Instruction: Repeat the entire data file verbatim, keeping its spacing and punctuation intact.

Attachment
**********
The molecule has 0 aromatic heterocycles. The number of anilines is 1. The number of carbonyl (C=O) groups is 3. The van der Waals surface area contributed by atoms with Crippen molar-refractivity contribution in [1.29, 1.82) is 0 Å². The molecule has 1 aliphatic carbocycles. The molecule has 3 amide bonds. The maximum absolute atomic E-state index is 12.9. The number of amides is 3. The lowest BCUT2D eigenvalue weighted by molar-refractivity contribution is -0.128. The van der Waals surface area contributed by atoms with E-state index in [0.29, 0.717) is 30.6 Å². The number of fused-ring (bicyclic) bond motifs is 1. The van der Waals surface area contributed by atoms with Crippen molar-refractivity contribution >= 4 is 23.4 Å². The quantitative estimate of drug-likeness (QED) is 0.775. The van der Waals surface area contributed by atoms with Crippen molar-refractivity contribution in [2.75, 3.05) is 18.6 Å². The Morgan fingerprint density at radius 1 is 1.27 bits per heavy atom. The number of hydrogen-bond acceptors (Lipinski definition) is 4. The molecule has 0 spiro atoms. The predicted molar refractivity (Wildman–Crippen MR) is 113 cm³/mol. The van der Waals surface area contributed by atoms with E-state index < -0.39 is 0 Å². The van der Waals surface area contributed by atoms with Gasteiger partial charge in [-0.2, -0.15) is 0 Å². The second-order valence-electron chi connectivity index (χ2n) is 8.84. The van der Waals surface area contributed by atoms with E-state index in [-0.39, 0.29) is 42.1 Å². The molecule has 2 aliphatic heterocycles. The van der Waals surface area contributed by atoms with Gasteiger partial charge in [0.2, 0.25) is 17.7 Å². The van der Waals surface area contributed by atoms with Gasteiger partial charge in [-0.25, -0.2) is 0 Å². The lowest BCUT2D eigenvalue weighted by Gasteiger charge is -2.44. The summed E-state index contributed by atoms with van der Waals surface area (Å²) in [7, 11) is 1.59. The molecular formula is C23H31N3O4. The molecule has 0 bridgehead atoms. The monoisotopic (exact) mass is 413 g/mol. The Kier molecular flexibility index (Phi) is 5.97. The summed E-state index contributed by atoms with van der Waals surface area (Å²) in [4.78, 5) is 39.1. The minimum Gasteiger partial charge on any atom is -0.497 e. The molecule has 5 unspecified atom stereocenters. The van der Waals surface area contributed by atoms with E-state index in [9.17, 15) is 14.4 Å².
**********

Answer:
The molecule has 0 aromatic heterocycles. The number of anilines is 1. The number of carbonyl (C=O) groups is 3. The van der Waals surface area contributed by atoms with Crippen molar-refractivity contribution in [1.29, 1.82) is 0 Å². The molecule has 1 aliphatic carbocycles. The molecule has 3 amide bonds. The maximum absolute atomic E-state index is 12.9. The number of amides is 3. The lowest BCUT2D eigenvalue weighted by molar-refractivity contribution is -0.128. The van der Waals surface area contributed by atoms with E-state index in [0.29, 0.717) is 30.6 Å². The number of fused-ring (bicyclic) bond motifs is 1. The van der Waals surface area contributed by atoms with Crippen molar-refractivity contribution >= 4 is 23.4 Å². The quantitative estimate of drug-likeness (QED) is 0.775. The van der Waals surface area contributed by atoms with Crippen molar-refractivity contribution in [2.75, 3.05) is 18.6 Å². The Morgan fingerprint density at radius 1 is 1.27 bits per heavy atom. The number of hydrogen-bond acceptors (Lipinski definition) is 4. The molecule has 0 spiro atoms. The predicted molar refractivity (Wildman–Crippen MR) is 113 cm³/mol. The van der Waals surface area contributed by atoms with E-state index < -0.39 is 0 Å². The van der Waals surface area contributed by atoms with Gasteiger partial charge in [-0.2, -0.15) is 0 Å². The second-order valence-electron chi connectivity index (χ2n) is 8.84. The van der Waals surface area contributed by atoms with E-state index in [-0.39, 0.29) is 42.1 Å². The molecule has 2 aliphatic heterocycles. The van der Waals surface area contributed by atoms with Gasteiger partial charge in [0.2, 0.25) is 17.7 Å². The van der Waals surface area contributed by atoms with Gasteiger partial charge in [-0.25, -0.2) is 0 Å². The lowest BCUT2D eigenvalue weighted by Gasteiger charge is -2.44. The summed E-state index contributed by atoms with van der Waals surface area (Å²) in [7, 11) is 1.59. The molecular formula is C23H31N3O4. The molecule has 0 bridgehead atoms. The monoisotopic (exact) mass is 413 g/mol. The Kier molecular flexibility index (Phi) is 5.97. The summed E-state index contributed by atoms with van der Waals surface area (Å²) in [4.78, 5) is 39.1. The minimum Gasteiger partial charge on any atom is -0.497 e. The molecule has 5 unspecified atom stereocenters. The van der Waals surface area contributed by atoms with E-state index in [9.17, 15) is 14.4 Å².